The regiment was formed as the Oxfordshire Light Infantry during the Army reforms of 1881 by merging the 43rd (Monmouthshire Light Infantry) Regiment of Foot and the 52nd (Oxfordshire) Regiment of Foot (Light Infantry). These became the new unit's 1st and 2nd Battalions respectively.
As well as continuing the 52nd Foot's association with Oxfordshire, it was also affiliated with Buckinghamshire, although the latter county was only added to its title in 1908.
1st Battalion was in Burma at the time of the merger and only arrived back in Britain in 1887. Meanwhile, 2nd Battalion moved from England to Ireland in the year of the merger. It was then sent to India in 1884, spending two years in Gibraltar and Egypt en route.
1st Battalion began its own Irish posting in 1893. This lasted until 1899, when it deployed to the Boer War (1899-1902). The latter service included the relief of the besieged British garrison at Kimberley and the Battle of Paardeberg (1900).
2nd Battalion fought in the 1897 Tirah campaign on the North-West Frontier and only returned to Britain in 1903, with 1st Battalion replacing it in India.
2nd Battalion was in Britain on the outbreak of the First World War (1914-18). It deployed straight to the Western Front, where it remained throughout the conflict.
In November 1914, 1st Battalion was sent from India to Mesopotamia, but was captured by the Turks at Kut-al-Amara in April 1916. Reinforcements who had already set sail ended up forming a Provisional Battalion on arrival. This unit was renamed as 1st Battalion in July 1916 and fought on in Mesopotamia for the rest of the war.
The regiment also raised seven Territorial and five New Army battalions during the conflict. These served at home stations, and in Salonika and Egypt, as well as on the Western Front.
In May 1919, 1st Battalion joined the British force assisting the White Russians against the Bolsheviks during the Russian Civil War. That same year, 2nd Battalion deployed to Ireland during the Irish War of Independence (1919-21). It was joined there by 1st Battalion in 1920.
Both battalions stayed in Ireland until 1922, when 2nd Battalion was sent back to India and 1st Battalion to England. 1st Battalion later joined the British occupation force in Germany (1925-27), but otherwise it remained on home soil.
On the outbreak of the Second World War (1939-45), 1st Battalion immediately deployed to France, but had to be evacuated from Dunkirk in June 1940. With a German invasion of Britain thought to be imminent, 2nd Battalion was recalled from India, arriving a month after Dunkirk.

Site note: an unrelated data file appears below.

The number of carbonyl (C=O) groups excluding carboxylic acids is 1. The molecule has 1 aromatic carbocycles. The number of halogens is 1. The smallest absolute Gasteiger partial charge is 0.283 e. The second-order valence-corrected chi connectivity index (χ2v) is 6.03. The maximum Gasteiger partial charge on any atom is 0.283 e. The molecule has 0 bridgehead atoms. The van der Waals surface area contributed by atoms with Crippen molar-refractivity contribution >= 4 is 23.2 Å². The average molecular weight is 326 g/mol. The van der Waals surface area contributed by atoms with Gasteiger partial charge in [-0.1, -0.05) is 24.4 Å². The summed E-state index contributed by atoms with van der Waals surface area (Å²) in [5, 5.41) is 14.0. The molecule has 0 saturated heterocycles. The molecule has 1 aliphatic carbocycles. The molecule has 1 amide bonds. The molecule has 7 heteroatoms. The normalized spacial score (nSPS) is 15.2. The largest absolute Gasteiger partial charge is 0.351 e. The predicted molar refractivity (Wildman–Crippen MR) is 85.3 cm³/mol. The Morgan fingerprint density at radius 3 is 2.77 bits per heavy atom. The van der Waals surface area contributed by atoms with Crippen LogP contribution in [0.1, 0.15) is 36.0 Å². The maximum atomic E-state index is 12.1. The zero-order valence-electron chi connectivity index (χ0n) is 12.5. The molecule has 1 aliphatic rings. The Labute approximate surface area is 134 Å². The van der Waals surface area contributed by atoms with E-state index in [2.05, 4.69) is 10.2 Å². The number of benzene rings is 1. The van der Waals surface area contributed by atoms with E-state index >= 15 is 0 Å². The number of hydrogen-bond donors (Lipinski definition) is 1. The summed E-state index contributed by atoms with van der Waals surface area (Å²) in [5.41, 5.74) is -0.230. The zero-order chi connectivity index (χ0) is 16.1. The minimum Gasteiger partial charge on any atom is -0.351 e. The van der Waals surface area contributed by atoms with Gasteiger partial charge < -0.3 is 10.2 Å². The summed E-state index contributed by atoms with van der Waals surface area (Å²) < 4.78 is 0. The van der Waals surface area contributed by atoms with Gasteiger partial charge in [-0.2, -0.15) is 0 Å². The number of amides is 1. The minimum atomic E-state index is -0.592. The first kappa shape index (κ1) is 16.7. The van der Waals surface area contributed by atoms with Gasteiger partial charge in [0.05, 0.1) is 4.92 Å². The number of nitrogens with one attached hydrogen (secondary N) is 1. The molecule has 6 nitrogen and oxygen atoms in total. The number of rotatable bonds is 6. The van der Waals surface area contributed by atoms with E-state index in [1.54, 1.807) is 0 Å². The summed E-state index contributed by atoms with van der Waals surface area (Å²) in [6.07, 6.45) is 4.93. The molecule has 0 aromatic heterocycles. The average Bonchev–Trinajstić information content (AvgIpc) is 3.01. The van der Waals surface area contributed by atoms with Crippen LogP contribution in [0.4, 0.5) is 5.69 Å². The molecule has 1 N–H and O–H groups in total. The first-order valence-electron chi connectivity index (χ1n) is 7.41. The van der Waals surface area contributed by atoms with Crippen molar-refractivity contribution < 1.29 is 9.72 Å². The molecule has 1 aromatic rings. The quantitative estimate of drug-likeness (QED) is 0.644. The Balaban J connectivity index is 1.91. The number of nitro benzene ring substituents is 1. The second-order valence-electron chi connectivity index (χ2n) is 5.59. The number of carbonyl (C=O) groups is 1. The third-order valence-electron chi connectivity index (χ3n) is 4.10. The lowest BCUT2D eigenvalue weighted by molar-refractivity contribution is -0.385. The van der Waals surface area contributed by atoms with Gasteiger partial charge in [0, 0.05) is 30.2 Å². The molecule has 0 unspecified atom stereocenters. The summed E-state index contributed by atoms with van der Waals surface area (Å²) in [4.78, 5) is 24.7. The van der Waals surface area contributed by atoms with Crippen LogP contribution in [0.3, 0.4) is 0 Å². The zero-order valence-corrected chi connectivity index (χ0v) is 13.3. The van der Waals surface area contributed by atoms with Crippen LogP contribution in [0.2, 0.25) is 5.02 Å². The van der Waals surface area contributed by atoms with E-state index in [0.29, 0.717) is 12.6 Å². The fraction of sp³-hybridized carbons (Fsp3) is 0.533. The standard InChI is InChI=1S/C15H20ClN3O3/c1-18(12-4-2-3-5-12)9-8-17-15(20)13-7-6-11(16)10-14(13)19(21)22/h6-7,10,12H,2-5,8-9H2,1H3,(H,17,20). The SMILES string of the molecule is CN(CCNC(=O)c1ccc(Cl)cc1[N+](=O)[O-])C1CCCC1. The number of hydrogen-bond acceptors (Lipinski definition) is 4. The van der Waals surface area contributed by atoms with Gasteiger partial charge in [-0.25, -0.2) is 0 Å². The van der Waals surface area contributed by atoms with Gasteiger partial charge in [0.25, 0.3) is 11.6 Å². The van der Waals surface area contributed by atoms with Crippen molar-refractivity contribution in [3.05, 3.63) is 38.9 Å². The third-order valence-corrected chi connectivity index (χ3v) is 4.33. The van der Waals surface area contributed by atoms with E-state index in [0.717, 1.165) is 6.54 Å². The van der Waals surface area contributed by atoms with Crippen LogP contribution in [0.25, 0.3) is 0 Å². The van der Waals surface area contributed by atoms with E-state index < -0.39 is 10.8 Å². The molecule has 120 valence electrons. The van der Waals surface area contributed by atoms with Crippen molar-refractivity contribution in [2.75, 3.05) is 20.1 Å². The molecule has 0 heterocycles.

Both regular battalions remained in Britain until the Normandy landings in 1944. Members of 2nd Battalion were the first British troops to land on D-Day (6 June 1944). They were dropped by Horsa glider in the early hours of the morning to secure road bridges across the River Orne and the Caen Canal.
The regiment's Territorial battalions fought in Tunisia, Italy and the Far East. Two companies of its Buckinghamshire Battalion joined T-Force, the unit sent to capture German scientists late in the war.
At the end of the war, 1st Battalion was placed on occupation duties in Germany, while 2nd Battalion deployed to Palestine. In 1947, 2nd Battalion was recalled to Britain. The two battalions merged the following year.
In 1958, it transferred from the Light Infantry Brigade to the Green Jackets Brigade, joining two rifle regiments, The King's Royal Rifle Corps and The Rifle Brigade (Prince Consort's Own). It was renamed the 1st Green Jackets (43rd and 52nd), officially switching from light infantry to rifles status in 1963.
On 1 January 1966, the three regiments of the Green Jackets Brigade were amalgamated to form The Royal Green Jackets.
The National Army Museum works together with Regimental and Corps Museums across the country to help provide a network of military museums for everyone to visit and enjoy.
Explore the history and collections of the The Oxfordshire and Buckinghamshire Light Infantry by visiting the Soldiers of Oxfordshire Museum in Woodstock.Soldiers of Oxfordshire Museum